the character of a winner
He didn’t look like much, but old Rocky Marciano put his back into every awkward punch he threw. More remarkably, he remains the only heavyweight champion to have ever been smart enough to get out of the game on top. He was that rarest of characters – a winner who knew when to engage and when to step away.
I’ve written a good deal about losers and ideas that might not yield the results one’s looking (hoping) for, but I haven’t written too much about life’s winners. This, of course, is absolutely par for the course amongst traders. People aren’t in the habit of giving away trade secrets, leaving sums of money on the sidewalk or revealing their trading strategies. When they do (or claim to) is likely a good time to keep an especially watchful eye on your possessions…
Thus, while I’m certainly not going to reveal any trade secrets or the internals of profitable trading strategies, it makes sense to address the issue of how to know when you’ve got something that’s good as opposed to just lucky or excessively curve-fitted.
We’ve recently been fortunate to partner with an experienced portfolio manager. Like all of these kinds of organizations, they keep their cards close to their chest, so I won’t reveal who they are just yet, but at some point they might be open to exposing their part in the relationship. In any case, they came to us about six months ago with an US equity sector rotation model based on a sweet kernel of an idea for creatively ranking sectors and the names within it. The essential characteristic of the strategy that made it a winner is simple. What it does really well is one of the hardest things in trading: figuring out when to let a trade go. This portfolio-management trend-following strategy has the lucrative ability to let its winners run while dropping its losers.
How can we characterize that a bit less loosely? Consider the below sets of distributions. The top one captures the overall strategy returns for 300 permutations of the strategy while the bottom one captures the returns on individual trades across all 300 instances of the strategy.
The top distribution looks pretty normal, albeit shifted rather smartly rightward of a random strategy (which should be centered somewhere around $0). The more interesting distribution, though, is that at the trade level where we can see that the strategy is letting its winners run while sharply curtailing the losers. It’s worth noting that the strategy doesn’t use stops or targets. If it had stops, say set at -20%, then we would inevitably see a clustering around that value. Instead, we see a natural sloping – but short – tail extending off to the left while on the right, we appreciate a felicitous long tail of profits.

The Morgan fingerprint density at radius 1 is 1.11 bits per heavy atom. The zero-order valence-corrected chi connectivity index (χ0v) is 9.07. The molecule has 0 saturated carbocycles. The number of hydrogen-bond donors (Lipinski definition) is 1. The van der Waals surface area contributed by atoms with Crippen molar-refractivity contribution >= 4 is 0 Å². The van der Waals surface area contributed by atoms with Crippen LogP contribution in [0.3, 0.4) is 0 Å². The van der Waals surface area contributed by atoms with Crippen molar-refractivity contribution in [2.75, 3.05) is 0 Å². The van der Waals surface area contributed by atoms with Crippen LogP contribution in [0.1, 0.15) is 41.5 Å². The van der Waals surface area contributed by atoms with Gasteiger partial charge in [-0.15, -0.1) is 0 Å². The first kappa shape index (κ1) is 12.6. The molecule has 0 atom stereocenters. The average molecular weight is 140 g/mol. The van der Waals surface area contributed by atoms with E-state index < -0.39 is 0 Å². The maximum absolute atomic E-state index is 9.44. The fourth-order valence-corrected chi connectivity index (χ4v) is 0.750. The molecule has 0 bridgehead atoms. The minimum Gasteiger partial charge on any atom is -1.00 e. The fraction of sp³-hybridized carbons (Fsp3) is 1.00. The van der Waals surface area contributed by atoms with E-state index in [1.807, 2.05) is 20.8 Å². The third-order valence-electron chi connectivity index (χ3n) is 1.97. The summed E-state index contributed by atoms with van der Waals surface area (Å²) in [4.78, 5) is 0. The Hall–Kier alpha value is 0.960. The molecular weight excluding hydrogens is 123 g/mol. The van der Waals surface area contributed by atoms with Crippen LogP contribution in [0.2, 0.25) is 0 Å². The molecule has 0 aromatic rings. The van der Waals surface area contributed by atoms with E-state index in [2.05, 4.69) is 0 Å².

The solidity of the strategy is underscored by the excellent performance it exhibits across all permutations, that is, it is not excessively sensitive to how it’s configured. Clearly, this is not a case where a data-mining exercise has yielded a normal distribution around $0 and we’ve slyly picked a convenient outlier. Although I don’t illustrate it here, we’ve also seen that the strategy behaves well across both different time periods and across different markets.
In its original format, the strategy was a brute which exhibited tremendous historical profitability but was perturbed by gut-wrenching volatility which left it with a sharpe in the .5-.8 range in spite of returns far above the broad market. Not bad, but not for the faint of heart and certainly not applicable in most institutional contexts.
The distributions above are from a more refined model which does away with the notion of sectors, replacing them with categories of global ETFs. The average sharpe amongst this family of strategies is above 1 and the average trade yields a profit of over 2.5% across many time frames and sets of markets. Our continued development on the model has shown it amenable to treatment with some form of 130/30, 120/20, &tc. formulation.
The keys elements which identify this strategy as a winner and not just a pretender are:
- it’s not excessively sensitive to particular parameters
- even the worst permutations of the strategy are winners (they beat relevant benchmarks by volatility-adjusted measures)
- it’s successful across a variety of time periods
- it’s successful for long time periods
- it’s successful across a wide set of markets
In a later post I hope to discuss the detailed process we went through to develop incremental improvements across iterations of the model (and possibly some of the marketing materials we’ve developed for the product), but it’s important to note that data-mining was no part of its development. Instead, we used the analytical and simulation capabilities of our platform to quantitatively identify the underlying nature of the strategy through each iteration. Between iterations, we used old fashioned creativity and – yes – (educated) guesswork to determine further enhancements and refinements we’d try.
Winners come in all different shapes and sizes, but they share important and identifiable core characteristics; I hope this post provides some insights into how you can quantitatively identify those characteristics in your own strategy development efforts.